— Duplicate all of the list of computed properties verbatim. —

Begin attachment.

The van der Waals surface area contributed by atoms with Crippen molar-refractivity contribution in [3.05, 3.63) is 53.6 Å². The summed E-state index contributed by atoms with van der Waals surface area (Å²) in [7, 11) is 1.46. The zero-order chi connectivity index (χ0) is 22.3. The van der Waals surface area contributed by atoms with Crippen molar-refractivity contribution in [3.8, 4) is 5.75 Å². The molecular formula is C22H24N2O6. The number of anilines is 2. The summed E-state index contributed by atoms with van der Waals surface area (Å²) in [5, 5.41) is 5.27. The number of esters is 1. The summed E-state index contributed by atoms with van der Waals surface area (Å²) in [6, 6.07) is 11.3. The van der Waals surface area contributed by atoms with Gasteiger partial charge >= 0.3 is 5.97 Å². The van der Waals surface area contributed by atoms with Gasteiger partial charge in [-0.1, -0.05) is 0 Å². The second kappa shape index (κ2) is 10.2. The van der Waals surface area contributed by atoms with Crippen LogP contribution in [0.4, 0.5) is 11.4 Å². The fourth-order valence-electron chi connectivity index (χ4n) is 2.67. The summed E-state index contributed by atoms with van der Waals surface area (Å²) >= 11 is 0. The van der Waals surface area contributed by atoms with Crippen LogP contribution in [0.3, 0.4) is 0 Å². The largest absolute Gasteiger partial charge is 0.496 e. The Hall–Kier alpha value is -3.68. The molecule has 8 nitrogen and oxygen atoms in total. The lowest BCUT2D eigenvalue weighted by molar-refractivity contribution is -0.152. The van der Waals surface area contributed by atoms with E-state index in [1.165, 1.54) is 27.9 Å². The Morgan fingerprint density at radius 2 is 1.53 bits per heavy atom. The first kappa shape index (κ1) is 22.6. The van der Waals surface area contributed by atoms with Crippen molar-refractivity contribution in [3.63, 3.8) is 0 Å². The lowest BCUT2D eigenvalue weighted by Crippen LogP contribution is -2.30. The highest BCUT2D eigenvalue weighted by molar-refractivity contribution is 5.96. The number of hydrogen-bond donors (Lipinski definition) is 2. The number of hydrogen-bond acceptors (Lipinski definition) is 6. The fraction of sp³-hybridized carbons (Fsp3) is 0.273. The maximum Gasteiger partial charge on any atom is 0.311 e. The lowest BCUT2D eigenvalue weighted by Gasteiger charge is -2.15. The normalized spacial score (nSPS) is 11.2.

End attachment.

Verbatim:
The van der Waals surface area contributed by atoms with Crippen molar-refractivity contribution in [3.05, 3.63) is 53.6 Å². The summed E-state index contributed by atoms with van der Waals surface area (Å²) in [7, 11) is 1.46. The zero-order chi connectivity index (χ0) is 22.3. The van der Waals surface area contributed by atoms with Crippen molar-refractivity contribution in [3.8, 4) is 5.75 Å². The molecular formula is C22H24N2O6. The number of anilines is 2. The summed E-state index contributed by atoms with van der Waals surface area (Å²) in [5, 5.41) is 5.27. The number of esters is 1. The summed E-state index contributed by atoms with van der Waals surface area (Å²) in [6, 6.07) is 11.3. The van der Waals surface area contributed by atoms with Gasteiger partial charge >= 0.3 is 5.97 Å². The van der Waals surface area contributed by atoms with Gasteiger partial charge in [-0.1, -0.05) is 0 Å². The second kappa shape index (κ2) is 10.2. The van der Waals surface area contributed by atoms with Crippen LogP contribution in [0.4, 0.5) is 11.4 Å². The fourth-order valence-electron chi connectivity index (χ4n) is 2.67. The summed E-state index contributed by atoms with van der Waals surface area (Å²) >= 11 is 0. The van der Waals surface area contributed by atoms with Crippen LogP contribution in [0.3, 0.4) is 0 Å². The largest absolute Gasteiger partial charge is 0.496 e. The Hall–Kier alpha value is -3.68. The molecule has 8 nitrogen and oxygen atoms in total. The lowest BCUT2D eigenvalue weighted by molar-refractivity contribution is -0.152. The van der Waals surface area contributed by atoms with E-state index in [1.165, 1.54) is 27.9 Å². The Morgan fingerprint density at radius 2 is 1.53 bits per heavy atom. The first kappa shape index (κ1) is 22.6. The van der Waals surface area contributed by atoms with Crippen molar-refractivity contribution in [3.63, 3.8) is 0 Å². The lowest BCUT2D eigenvalue weighted by Crippen LogP contribution is -2.30. The highest BCUT2D eigenvalue weighted by molar-refractivity contribution is 5.96. The number of hydrogen-bond donors (Lipinski definition) is 2. The number of hydrogen-bond acceptors (Lipinski definition) is 6. The fraction of sp³-hybridized carbons (Fsp3) is 0.273. The maximum Gasteiger partial charge on any atom is 0.311 e. The lowest BCUT2D eigenvalue weighted by Gasteiger charge is -2.15. The normalized spacial score (nSPS) is 11.2.